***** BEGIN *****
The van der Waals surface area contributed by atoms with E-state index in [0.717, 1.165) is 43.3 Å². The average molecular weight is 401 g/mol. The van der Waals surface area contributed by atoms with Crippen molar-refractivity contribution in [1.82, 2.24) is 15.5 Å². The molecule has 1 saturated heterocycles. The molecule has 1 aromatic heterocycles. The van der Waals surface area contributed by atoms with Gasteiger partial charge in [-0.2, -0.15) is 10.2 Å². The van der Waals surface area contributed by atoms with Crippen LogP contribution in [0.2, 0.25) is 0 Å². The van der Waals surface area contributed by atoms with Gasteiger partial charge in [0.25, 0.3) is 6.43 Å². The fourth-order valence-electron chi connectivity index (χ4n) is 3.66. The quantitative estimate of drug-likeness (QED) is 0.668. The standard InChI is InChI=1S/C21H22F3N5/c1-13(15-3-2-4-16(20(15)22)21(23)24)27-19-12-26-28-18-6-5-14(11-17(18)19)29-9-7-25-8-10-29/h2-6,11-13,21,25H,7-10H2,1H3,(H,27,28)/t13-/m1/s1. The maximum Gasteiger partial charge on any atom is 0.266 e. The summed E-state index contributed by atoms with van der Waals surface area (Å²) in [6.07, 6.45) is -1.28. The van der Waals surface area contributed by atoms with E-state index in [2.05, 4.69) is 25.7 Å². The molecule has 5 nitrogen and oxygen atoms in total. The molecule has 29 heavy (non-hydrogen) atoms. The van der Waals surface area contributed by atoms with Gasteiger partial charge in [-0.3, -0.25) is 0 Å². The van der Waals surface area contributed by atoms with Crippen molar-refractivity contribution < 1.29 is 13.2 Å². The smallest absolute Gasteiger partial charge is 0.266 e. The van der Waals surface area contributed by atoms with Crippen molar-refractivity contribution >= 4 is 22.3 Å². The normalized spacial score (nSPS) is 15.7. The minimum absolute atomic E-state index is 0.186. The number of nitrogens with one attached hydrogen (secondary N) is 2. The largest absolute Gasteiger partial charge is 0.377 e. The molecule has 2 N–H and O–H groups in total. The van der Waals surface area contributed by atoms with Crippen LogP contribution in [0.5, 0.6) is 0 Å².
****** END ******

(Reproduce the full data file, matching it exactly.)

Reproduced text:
The van der Waals surface area contributed by atoms with E-state index in [0.717, 1.165) is 43.3 Å². The average molecular weight is 401 g/mol. The van der Waals surface area contributed by atoms with Crippen molar-refractivity contribution in [1.82, 2.24) is 15.5 Å². The molecule has 1 saturated heterocycles. The molecule has 1 aromatic heterocycles. The van der Waals surface area contributed by atoms with Gasteiger partial charge in [-0.2, -0.15) is 10.2 Å². The van der Waals surface area contributed by atoms with Crippen LogP contribution in [0.2, 0.25) is 0 Å². The van der Waals surface area contributed by atoms with Gasteiger partial charge in [0.25, 0.3) is 6.43 Å². The fourth-order valence-electron chi connectivity index (χ4n) is 3.66. The quantitative estimate of drug-likeness (QED) is 0.668. The standard InChI is InChI=1S/C21H22F3N5/c1-13(15-3-2-4-16(20(15)22)21(23)24)27-19-12-26-28-18-6-5-14(11-17(18)19)29-9-7-25-8-10-29/h2-6,11-13,21,25H,7-10H2,1H3,(H,27,28)/t13-/m1/s1. The maximum Gasteiger partial charge on any atom is 0.266 e. The summed E-state index contributed by atoms with van der Waals surface area (Å²) in [6.07, 6.45) is -1.28. The van der Waals surface area contributed by atoms with E-state index in [2.05, 4.69) is 25.7 Å². The molecule has 5 nitrogen and oxygen atoms in total. The molecule has 29 heavy (non-hydrogen) atoms. The van der Waals surface area contributed by atoms with Gasteiger partial charge in [-0.3, -0.25) is 0 Å². The van der Waals surface area contributed by atoms with Crippen molar-refractivity contribution < 1.29 is 13.2 Å². The smallest absolute Gasteiger partial charge is 0.266 e. The van der Waals surface area contributed by atoms with Crippen molar-refractivity contribution >= 4 is 22.3 Å². The normalized spacial score (nSPS) is 15.7. The minimum absolute atomic E-state index is 0.186. The number of nitrogens with one attached hydrogen (secondary N) is 2. The largest absolute Gasteiger partial charge is 0.377 e. The molecule has 2 N–H and O–H groups in total. The van der Waals surface area contributed by atoms with Crippen LogP contribution in [0.5, 0.6) is 0 Å².